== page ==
Anesthesia is a way to control pain during a surgery or procedure using medication. The types of medications used for this purpose are called anesthetics. Anesthesia can help control breathing, blood pressure, and heart rate.

There are several types of anesthesia for patients undergoing hand surgery. These include local, regional, or general anesthesia. The type used depends on several factors. Surgical factors, including the type and length of the surgery are assessed. The patient’s health and other medical conditions are also assessed. Also considered are the preferences of the patient, surgeon, and anesthesiologist. Together, the patient and the treatment team decide on a type of anesthesia.

General Anesthesia

With general anesthesia, the patient is unconscious and does not feel anything during the surgery. With this type of anesthesia, the patient requires airway and breathing support from a ventilator. This is due to the type of gas they are inhaling (or medication in their IV) that puts them to sleep.

Local Anesthesia

This typically means anesthetics for a small area. Numbing medicine is injected at the site of surgery. There are different types of local anesthetic medications that last for different amounts of time. Some may last for only 1 or 2 hours and others may last for 8 or more. When local anesthesia is used alone, the patient is wide-awake during the surgery. The patient can cooperate with instructions from the surgeon. Sometimes the surgeon may ask the patient to move the hand or fingers to see if a finger is still triggering or to check the tension on a tendon repair. Sometimes epinephrine may be mixed with the local anesthetic to limit excessive bleeding. This may make the skin look pale where the medication is injected.

Monitored Anesthesia Care (Sedation)

This type of anesthesia helps you relax by giving medication through an IV line. The medicines often make you lose your short-term memory. You often don’t remember being in surgery, even though you could be awake and talk at times during the surgery. With this type of anesthesia, you breathe on your own, so you don’t need a breathing tube. This helps reduce the risk of having a sore throat. This type of anesthesia is often given by the anesthesia team in combination with local anesthetics injected by the surgeon.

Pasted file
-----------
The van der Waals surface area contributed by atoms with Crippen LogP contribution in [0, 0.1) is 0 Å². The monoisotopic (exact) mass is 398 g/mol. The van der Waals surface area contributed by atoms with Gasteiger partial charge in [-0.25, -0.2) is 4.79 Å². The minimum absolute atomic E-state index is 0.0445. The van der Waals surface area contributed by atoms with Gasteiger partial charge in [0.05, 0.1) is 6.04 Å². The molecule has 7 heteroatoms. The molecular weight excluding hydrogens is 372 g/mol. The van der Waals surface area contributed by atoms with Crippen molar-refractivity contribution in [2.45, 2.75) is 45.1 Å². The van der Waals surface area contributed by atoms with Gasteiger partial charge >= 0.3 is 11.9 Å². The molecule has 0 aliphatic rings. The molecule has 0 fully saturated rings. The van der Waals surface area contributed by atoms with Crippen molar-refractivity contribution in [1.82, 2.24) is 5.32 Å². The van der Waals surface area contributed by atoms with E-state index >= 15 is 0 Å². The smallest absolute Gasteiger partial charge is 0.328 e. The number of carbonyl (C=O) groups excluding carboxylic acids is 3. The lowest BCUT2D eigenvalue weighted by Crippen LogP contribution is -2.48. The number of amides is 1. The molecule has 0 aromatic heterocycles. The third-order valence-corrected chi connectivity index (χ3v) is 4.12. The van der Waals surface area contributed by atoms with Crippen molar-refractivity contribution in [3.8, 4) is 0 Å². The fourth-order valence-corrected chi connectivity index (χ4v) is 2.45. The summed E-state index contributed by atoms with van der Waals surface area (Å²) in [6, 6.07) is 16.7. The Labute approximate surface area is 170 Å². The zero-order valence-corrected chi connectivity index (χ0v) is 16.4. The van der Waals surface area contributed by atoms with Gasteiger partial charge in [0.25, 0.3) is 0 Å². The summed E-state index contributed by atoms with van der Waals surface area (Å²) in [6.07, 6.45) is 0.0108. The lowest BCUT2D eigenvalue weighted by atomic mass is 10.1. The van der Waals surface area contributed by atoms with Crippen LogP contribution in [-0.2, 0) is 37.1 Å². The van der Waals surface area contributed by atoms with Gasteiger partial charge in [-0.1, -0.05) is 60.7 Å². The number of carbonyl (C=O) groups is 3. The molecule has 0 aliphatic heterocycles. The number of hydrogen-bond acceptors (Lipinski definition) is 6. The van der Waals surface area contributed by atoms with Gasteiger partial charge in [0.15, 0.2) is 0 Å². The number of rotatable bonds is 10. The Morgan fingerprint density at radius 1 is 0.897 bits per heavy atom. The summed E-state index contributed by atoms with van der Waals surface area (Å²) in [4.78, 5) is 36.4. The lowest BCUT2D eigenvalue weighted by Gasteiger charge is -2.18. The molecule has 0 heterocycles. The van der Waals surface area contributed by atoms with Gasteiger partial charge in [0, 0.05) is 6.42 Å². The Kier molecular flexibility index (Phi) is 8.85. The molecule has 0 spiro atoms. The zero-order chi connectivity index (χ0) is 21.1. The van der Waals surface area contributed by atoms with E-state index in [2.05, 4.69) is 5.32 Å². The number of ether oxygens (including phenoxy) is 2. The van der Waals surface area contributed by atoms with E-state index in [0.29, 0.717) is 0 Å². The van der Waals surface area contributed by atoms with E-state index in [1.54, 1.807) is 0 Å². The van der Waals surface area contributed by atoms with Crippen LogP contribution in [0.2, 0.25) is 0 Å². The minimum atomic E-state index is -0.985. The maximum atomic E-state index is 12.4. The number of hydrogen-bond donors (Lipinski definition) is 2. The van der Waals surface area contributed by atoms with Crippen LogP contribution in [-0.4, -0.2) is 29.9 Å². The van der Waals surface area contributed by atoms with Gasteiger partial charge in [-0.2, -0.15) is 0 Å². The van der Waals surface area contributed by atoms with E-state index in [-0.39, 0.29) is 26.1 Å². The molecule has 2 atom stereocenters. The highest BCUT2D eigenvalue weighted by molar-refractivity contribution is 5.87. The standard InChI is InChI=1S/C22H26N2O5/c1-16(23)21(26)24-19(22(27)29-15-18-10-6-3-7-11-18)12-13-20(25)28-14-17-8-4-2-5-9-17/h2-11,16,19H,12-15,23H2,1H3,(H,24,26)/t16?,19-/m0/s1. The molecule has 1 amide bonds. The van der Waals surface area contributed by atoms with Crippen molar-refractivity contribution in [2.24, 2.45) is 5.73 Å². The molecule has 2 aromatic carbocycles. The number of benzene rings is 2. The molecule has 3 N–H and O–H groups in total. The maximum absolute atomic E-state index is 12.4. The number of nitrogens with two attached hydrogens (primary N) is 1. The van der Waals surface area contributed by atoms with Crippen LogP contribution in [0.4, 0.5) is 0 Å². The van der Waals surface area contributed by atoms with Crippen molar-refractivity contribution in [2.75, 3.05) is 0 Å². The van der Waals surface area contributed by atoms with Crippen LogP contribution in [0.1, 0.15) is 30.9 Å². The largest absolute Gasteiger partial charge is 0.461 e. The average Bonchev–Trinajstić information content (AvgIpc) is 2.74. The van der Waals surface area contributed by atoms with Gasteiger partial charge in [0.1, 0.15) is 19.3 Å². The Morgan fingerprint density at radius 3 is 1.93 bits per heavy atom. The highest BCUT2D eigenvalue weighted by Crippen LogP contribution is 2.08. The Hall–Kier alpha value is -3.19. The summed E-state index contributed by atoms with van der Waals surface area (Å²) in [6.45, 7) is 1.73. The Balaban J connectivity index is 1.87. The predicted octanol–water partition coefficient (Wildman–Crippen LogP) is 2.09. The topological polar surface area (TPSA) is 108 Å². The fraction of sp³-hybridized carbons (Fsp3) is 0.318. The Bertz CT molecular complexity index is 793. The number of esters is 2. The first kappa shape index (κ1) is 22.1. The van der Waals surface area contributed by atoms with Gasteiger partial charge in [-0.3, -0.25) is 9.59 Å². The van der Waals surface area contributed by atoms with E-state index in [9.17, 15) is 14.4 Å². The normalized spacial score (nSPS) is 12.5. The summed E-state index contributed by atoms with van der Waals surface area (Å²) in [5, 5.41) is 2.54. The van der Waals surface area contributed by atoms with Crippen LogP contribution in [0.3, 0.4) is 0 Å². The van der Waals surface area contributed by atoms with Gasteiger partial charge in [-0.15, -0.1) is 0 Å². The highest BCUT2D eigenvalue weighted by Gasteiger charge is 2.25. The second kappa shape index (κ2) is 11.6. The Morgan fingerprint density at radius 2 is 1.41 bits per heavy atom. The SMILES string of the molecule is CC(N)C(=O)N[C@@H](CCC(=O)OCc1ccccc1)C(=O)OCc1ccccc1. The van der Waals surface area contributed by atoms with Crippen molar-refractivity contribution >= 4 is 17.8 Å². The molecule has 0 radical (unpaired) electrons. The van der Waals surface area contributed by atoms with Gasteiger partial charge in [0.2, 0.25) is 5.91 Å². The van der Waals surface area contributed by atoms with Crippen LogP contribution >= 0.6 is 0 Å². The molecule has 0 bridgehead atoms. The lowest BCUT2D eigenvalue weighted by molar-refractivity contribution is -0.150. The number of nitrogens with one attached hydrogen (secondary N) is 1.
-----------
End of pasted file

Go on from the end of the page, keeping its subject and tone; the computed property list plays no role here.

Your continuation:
Regional Anesthesia

With regional anesthesia, parts of the body are put to sleep by injecting numbing medicine through a needle placed along the path of nerves. This may be around the collarbone or neck, under the arm, at the wrist, in the palm, or around the finger. It may also be through an IV in the arm. Regional anesthesia uses numbing medications that can provide between one and 24 hours of pain relief. As with local anesthesia, relaxing medication may be given through an IV line. Many times, ultrasound is used to visualize blood vessels, landmarks, and nerves. Other times a nerve stimulator is used to help place the medication close to the nerves. This causes the arm or hand muscles to twitch and move, which while not painful can feel strange. To limit pain during the injection of numbing medicine with a needle, IV medication may be given to help you relax and feel comfortable. Some benefits of this type of anesthesia include less need for pain medicine after surgery. It has also been linked to faster recovery and less nausea. For some surgeries, regional anesthesia is linked to less blood loss and lower risk of blood clots.

Will I be Awake During Surgery?

Some patients prefer to be awake during surgery. Others prefer to be asleep. During your surgery you can be awake or asleep, depending on what type of anesthesia you and the treatment team decide on. You will not be able to see the surgery itself because of the large sterile drape placed between you and the surgeon. This is to protect the “sterile field.” The “sterile field” is the important area of your surgery, kept clean and free from germs that can cause infection.

What Are the Risks?

Some risks associated with regional or local anesthesia include pain, soreness or bruising at the needle site. Sometimes a pupil changes size, muscles that move the diaphragm may get numbed and not work, or the regional anesthesia may not numb the intended area. Serious complications can also occur. These include bleeding, infection or nerve injury, but these are very rare. Your surgeon and anesthesiologist will check to make sure you are comfortable before, during and after the procedure. Do not hesitate to tell them if you are not.